Marsha Ratzel and Shelley Wright are regular writers here at PLP’s Voices from the Learning Revolution group blog. They both teach science, they both keep popular personal blogs about their classroom practice. Marsha’s from Kansas, Shelley’s from Saskatchewan. Shelley teaches high schoolers, Marsha teaches ‘tweens.

They’ve never met but they’ve become colleagues and collaborators thanks to their Powerful Learning Practice experience. They’re both believers in the value of Personal Learning Networks (PLN) and the importance of being connected educators. This dialogue about classroom Google jockeys is their first joint post for VFLR.

Shelley Wright: The first time I ever heard the term Google Jockey, I was taking a graduate course in ed technology. Our weekly, webinar-styled class took place online every Tuesday evening, using the Elluminate (now called Blackboard Collaborate) platform. As our professor talked, people would drop comments and relevant weblinks into the sidechat window. At one point, our  professor Alec Couros referred to what we were doing as Google jockeying. Interesting.  At the time, I didn’t consider that it would ever have a use in my classroom; sometimes it takes a while to see the usefulness of a new tool or method.

Fast forward almost one year. I teach senior biology & chemistry, some of the most content- dense classes in our curriculum.  While we learn a large amount of the content through inquiry and project-based learning, there is always specific content that I need to make sure my students learn.

Enter Google Jockey.

Here’s what I wrote in a recent post at the Voices from the Learning Revolution group blog, in which I described some of my teaching strategies in our “flipped” science classroom:

Other times we’ll learn content in the classroom, but we do it interactively. How? We Google Jockey. The first time I told my students we were going to Google Jockey, they didn’t believe it was an actual term. I told them to Google it. It is.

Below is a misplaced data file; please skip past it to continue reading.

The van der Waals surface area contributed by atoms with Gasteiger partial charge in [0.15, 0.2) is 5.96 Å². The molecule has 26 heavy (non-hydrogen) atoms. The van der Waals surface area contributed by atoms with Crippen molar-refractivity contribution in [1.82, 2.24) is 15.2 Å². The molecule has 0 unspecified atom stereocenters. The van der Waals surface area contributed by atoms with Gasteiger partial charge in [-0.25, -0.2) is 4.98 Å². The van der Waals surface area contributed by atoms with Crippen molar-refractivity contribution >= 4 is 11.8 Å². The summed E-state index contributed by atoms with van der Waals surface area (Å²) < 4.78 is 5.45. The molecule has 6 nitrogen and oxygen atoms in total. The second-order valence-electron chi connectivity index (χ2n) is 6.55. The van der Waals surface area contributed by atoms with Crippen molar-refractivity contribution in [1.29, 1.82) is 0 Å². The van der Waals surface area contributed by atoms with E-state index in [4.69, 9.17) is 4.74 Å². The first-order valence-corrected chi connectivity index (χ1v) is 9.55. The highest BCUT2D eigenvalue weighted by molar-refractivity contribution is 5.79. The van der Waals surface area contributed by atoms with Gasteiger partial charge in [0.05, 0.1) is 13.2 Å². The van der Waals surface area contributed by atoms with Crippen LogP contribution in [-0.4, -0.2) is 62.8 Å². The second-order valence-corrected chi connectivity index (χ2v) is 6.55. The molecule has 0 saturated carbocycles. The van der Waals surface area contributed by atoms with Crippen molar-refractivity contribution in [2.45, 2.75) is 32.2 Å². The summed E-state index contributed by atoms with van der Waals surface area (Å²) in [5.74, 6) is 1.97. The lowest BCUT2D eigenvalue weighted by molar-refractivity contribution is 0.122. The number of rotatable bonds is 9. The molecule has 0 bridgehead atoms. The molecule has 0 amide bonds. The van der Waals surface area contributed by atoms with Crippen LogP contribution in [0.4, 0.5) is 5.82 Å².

I facilitate the discussion by asking questions, while my students Google, looking for the information we need. As they come across links and videos that explain what we’re learning about, my students send me links that I add to our wiki.  This process allows us to talk about the information, including how to research & find reputable information.

If I had a set of laptops or iPads on which my students could reliably create a Google Doc of our notes as I speak or they Google jockey, I would do it that way instead. There’s something engaging about creating a real-time set of class notes.

According to Urban Dictionary, a Google Jockey is  “somebody who answers a question asked by a teacher, friend, etc by typing the question into Google or another search engine and belting out the first thing they see. Can be done on the phone, in class, etc.” We’ve taken the snarkiness out of the definition in my classroom by “belting out” what’s truly relevant.

Every definition I’ve found for Google Jockey uses it as a noun; I use it as a verb. It’s a dynamic, interactive way to crowd-source information.

Marsha Ratzel: Back in November, I was reading the article Shelley references above — Life in an Inquiry Driven, Technology-Embedded,  Connected Classroom:  Science — because that is the instructional style I’m trying to develop in my own 6th grade classroom. When I read her description of Google jockeying with high school students to “learn content” and “do it interactively, it really resonated. I was eager to try it with my own younger kids because I could see it might be an engaging way to learn the basic facts about curriculum topics.

How so? In my mind, Google jockeying would engage students in looking up the facts that I normally would just teach through lecture, video clips and slideshows. As Shelley says, science content is dense; it can’t be brushed over lightly. No one can do deep thinking about a subject or topic without knowing the facts and fundamentals.

But it’s hard to keep students riveted during a traditional “march through the material.” I felt I needed to find a way to make the basics more interactive — to let my kids do the work of finding the information. That’s really what I’m striving for. I want students to develop the sense that they have the power to find answers to questions themselves. I don’t want to stunt the growth of that valuable skill by jumping in with the answers.